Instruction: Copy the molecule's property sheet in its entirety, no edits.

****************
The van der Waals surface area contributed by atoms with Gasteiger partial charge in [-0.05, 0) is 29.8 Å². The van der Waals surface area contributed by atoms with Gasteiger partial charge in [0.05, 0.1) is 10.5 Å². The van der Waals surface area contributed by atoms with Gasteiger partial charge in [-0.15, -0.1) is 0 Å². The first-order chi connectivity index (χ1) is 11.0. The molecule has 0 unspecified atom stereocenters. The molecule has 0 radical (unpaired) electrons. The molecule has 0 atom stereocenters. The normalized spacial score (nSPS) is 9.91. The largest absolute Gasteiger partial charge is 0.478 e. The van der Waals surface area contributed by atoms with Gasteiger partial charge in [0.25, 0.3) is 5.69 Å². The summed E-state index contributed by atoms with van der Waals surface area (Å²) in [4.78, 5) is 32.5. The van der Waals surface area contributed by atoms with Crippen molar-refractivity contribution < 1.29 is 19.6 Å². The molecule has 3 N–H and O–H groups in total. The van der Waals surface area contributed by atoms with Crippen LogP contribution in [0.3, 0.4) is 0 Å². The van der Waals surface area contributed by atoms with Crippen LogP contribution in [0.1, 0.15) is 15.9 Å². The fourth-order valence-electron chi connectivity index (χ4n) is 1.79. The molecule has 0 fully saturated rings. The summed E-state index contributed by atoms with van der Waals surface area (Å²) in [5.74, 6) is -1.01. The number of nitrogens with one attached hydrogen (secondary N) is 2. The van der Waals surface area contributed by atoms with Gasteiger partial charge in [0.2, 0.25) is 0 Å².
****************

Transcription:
The van der Waals surface area contributed by atoms with Gasteiger partial charge in [-0.05, 0) is 29.8 Å². The van der Waals surface area contributed by atoms with Gasteiger partial charge in [0.05, 0.1) is 10.5 Å². The van der Waals surface area contributed by atoms with Gasteiger partial charge in [-0.15, -0.1) is 0 Å². The first-order chi connectivity index (χ1) is 11.0. The molecule has 0 unspecified atom stereocenters. The molecule has 0 radical (unpaired) electrons. The molecule has 0 atom stereocenters. The normalized spacial score (nSPS) is 9.91. The largest absolute Gasteiger partial charge is 0.478 e. The van der Waals surface area contributed by atoms with Gasteiger partial charge in [0.25, 0.3) is 5.69 Å². The summed E-state index contributed by atoms with van der Waals surface area (Å²) in [4.78, 5) is 32.5. The van der Waals surface area contributed by atoms with Crippen molar-refractivity contribution < 1.29 is 19.6 Å². The molecule has 3 N–H and O–H groups in total. The van der Waals surface area contributed by atoms with Crippen LogP contribution in [0.3, 0.4) is 0 Å². The van der Waals surface area contributed by atoms with Crippen LogP contribution in [0.1, 0.15) is 15.9 Å². The fourth-order valence-electron chi connectivity index (χ4n) is 1.79. The molecule has 0 fully saturated rings. The summed E-state index contributed by atoms with van der Waals surface area (Å²) in [5.74, 6) is -1.01. The number of nitrogens with one attached hydrogen (secondary N) is 2. The van der Waals surface area contributed by atoms with Gasteiger partial charge in [0.2, 0.25) is 0 Å².